2019-02-01T21:14:44+00:00April 5th, 2013|Blog, Popular Posts|5 Comments

Sea Lion Branding in Oregon

California Sea Lions at Westport, Washington - ©ingridtaylar Because this is happening a few hours from home, I'm posting to bring some attention to the issue. I haven't included any graphic photos, but the subject matter is the hazing and culling of California sea lions. Just south of our Washington border, in Astoria, Oregon, the Department of Fish and Wildlife (ODFW) is trapping and branding sea lions at the Bonneville Dam on the [...]

2013-03-27T01:10:51+00:00March 27th, 2013|Hunting, Marine Mammals, Uncategorized|17 Comments

She, the Fusiform One

"She" could be a "he," this harbor seal, and only she knows -- stirring from the depths and shallows of Elliott Bay, gliding, reflected alongside us. She rounds the rock bend ... she, the fusiform one, tapered and sleek ... propelled through the tide by hind flippers. Harbor Seal - ©ingridtaylar In a pinniped world where there's no strong, visible distinction* between she and her male, I err on the side of feminist [...]

2013-03-15T02:04:37+00:00March 15th, 2013|Marine Mammals, Uncategorized|1 Comment

City Bird, Winter Light

Photographed at Union Bay Natural Area in Seattle • Olympus E-3 + Zuiko 50-200mm + EC14 I'm tracking, with my lens, a Yellow-rumped Warbler who's bouncing around her kingdom. She stops then hops, as warblers often do. And, for a split second, she clears the branches and looks back at me, bearing the criss-cross shadows of her woods: Yellow-rumped Warbler at UBNA - ©ingridtaylar A warning croak in my left ear signals an [...]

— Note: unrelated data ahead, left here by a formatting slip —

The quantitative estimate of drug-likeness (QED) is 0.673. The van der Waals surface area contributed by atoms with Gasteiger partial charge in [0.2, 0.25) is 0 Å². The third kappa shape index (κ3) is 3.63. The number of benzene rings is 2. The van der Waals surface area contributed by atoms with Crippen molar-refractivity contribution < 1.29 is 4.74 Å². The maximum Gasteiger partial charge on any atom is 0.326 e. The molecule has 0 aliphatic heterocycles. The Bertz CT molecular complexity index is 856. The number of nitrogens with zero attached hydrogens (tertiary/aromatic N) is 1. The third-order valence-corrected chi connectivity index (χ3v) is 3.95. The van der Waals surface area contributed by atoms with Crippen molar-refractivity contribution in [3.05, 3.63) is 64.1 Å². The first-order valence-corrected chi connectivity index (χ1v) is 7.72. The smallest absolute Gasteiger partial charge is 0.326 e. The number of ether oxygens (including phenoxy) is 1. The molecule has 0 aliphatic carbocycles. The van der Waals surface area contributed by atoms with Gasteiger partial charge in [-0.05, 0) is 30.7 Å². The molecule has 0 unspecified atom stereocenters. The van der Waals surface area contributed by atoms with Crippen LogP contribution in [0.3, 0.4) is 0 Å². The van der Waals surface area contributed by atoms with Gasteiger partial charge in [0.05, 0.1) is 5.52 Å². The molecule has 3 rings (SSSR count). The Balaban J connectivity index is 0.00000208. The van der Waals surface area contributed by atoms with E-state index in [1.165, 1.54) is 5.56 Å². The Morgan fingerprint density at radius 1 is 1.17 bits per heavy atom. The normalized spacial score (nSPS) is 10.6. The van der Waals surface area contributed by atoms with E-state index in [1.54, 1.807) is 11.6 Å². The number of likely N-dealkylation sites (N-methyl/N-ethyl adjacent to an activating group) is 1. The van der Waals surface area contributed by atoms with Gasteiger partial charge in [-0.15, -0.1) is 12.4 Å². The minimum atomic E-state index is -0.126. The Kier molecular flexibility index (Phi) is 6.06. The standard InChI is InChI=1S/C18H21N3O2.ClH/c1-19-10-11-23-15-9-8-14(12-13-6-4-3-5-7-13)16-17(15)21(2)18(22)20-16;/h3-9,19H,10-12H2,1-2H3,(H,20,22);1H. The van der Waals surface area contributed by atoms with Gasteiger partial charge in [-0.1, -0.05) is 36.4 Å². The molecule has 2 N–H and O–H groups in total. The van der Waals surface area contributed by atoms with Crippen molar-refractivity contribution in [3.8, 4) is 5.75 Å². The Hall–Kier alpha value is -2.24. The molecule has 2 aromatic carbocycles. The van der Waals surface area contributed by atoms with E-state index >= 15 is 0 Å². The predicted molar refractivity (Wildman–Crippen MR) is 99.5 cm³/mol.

2013-03-05T12:21:20+00:00March 5th, 2013|Uncategorized|8 Comments

Studies in Ghost Geese

The first time I witnessed a blast of Snow Geese I described it this way: The sound of flocking snow geese is sometimes described as a “cacophony,” a “symphony,” a “storm” — a “baying of hounds,” a “noise blizzard.” The sound, in fact, varies. There’s a comfortable warbling of goose grumbles and calls as the birds graze, punctuated by escalations that bubble up in sections of the flock. Then, there is the silence — a [...]

2013-02-11T01:32:56+00:00February 11th, 2013|Photography, Uncategorized|5 Comments

Fellow Prisoners of Splendor

"In a world older and more complete than ours, [animals] move finished and complete, gifted with extensions of the senses we have lost or never attained, living by voices we shall never hear. They are not brethren; they are not underlings; they are other nations, caught with ourselves in the net of life and time, fellow prisoners of the splendor and travail of the earth." Henry Beston in The Outermost House Seat I [...]

2013-01-31T00:36:17+00:00January 31st, 2013|Uncategorized|12 Comments

Everything’s Coming Up Snowy

Edited to add: Originally, I posted the location of where we hiked to see the Snowy Owls. It's fairly common knowledge around Washington, but I suffered post-blogging pangs about revealing the location of a popular species like a Snowy Owl. After chatting with a wildlife photographer I dearly respect, I've decided to remove those references. Last year, I witnessed the frenzy and ethical breaches surrounding the Snowy Owl irruption, and my general policy is to [...]

2013-01-21T21:20:46+00:00January 21st, 2013|Birds, Uncategorized|20 Comments

[Northern] Flickering

I believe this interaction was a territorial display between two Northern Flickers. Their routine was on a continuous loop for about five minutes, performed on utility cables strung across our view of the city. Aggressive displays such as "bill directing" or "bill poking" are used by flickers. That is, a flicker may point his bill at a rival with his head inclined forward, or actually peck at an opponent. A more aggressive display is "head [...]